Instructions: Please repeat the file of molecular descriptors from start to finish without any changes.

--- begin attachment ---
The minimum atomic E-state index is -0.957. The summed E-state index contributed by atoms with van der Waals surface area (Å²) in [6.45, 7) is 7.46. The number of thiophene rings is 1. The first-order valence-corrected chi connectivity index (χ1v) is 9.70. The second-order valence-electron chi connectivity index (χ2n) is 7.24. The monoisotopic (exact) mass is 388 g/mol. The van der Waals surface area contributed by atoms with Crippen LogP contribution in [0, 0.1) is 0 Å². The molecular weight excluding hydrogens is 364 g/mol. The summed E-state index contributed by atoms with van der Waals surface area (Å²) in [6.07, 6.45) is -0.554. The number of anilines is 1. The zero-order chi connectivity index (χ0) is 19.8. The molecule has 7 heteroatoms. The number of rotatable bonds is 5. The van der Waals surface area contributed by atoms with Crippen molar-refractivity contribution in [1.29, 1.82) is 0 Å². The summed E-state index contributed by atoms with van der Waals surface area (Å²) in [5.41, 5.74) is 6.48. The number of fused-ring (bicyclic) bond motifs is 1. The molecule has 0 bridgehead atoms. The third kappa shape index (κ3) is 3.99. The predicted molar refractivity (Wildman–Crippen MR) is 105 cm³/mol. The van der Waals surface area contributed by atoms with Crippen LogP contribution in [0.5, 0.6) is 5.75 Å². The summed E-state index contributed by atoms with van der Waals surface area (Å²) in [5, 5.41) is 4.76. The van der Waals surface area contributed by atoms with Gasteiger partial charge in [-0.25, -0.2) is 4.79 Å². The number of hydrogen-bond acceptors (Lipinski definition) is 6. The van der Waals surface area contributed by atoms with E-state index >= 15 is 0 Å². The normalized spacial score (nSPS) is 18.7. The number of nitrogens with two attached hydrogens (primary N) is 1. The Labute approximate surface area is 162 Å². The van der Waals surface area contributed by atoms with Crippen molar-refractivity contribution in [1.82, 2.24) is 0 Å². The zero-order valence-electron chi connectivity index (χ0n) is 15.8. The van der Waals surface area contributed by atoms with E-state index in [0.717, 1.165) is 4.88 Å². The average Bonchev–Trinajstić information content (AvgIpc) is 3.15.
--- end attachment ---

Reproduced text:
The minimum atomic E-state index is -0.957. The summed E-state index contributed by atoms with van der Waals surface area (Å²) in [6.45, 7) is 7.46. The number of thiophene rings is 1. The first-order valence-corrected chi connectivity index (χ1v) is 9.70. The second-order valence-electron chi connectivity index (χ2n) is 7.24. The monoisotopic (exact) mass is 388 g/mol. The van der Waals surface area contributed by atoms with Crippen LogP contribution in [0, 0.1) is 0 Å². The molecular weight excluding hydrogens is 364 g/mol. The summed E-state index contributed by atoms with van der Waals surface area (Å²) in [6.07, 6.45) is -0.554. The number of anilines is 1. The zero-order chi connectivity index (χ0) is 19.8. The molecule has 7 heteroatoms. The number of rotatable bonds is 5. The van der Waals surface area contributed by atoms with Crippen molar-refractivity contribution in [1.29, 1.82) is 0 Å². The summed E-state index contributed by atoms with van der Waals surface area (Å²) in [5.41, 5.74) is 6.48. The number of fused-ring (bicyclic) bond motifs is 1. The molecule has 0 bridgehead atoms. The third kappa shape index (κ3) is 3.99. The predicted molar refractivity (Wildman–Crippen MR) is 105 cm³/mol. The van der Waals surface area contributed by atoms with Crippen LogP contribution in [0.5, 0.6) is 5.75 Å². The summed E-state index contributed by atoms with van der Waals surface area (Å²) in [5, 5.41) is 4.76. The van der Waals surface area contributed by atoms with Gasteiger partial charge in [-0.25, -0.2) is 4.79 Å². The number of hydrogen-bond acceptors (Lipinski definition) is 6. The van der Waals surface area contributed by atoms with E-state index >= 15 is 0 Å². The normalized spacial score (nSPS) is 18.7. The number of nitrogens with two attached hydrogens (primary N) is 1. The Labute approximate surface area is 162 Å². The van der Waals surface area contributed by atoms with Crippen molar-refractivity contribution in [1.82, 2.24) is 0 Å². The zero-order valence-electron chi connectivity index (χ0n) is 15.8. The van der Waals surface area contributed by atoms with E-state index in [0.717, 1.165) is 4.88 Å². The average Bonchev–Trinajstić information content (AvgIpc) is 3.15.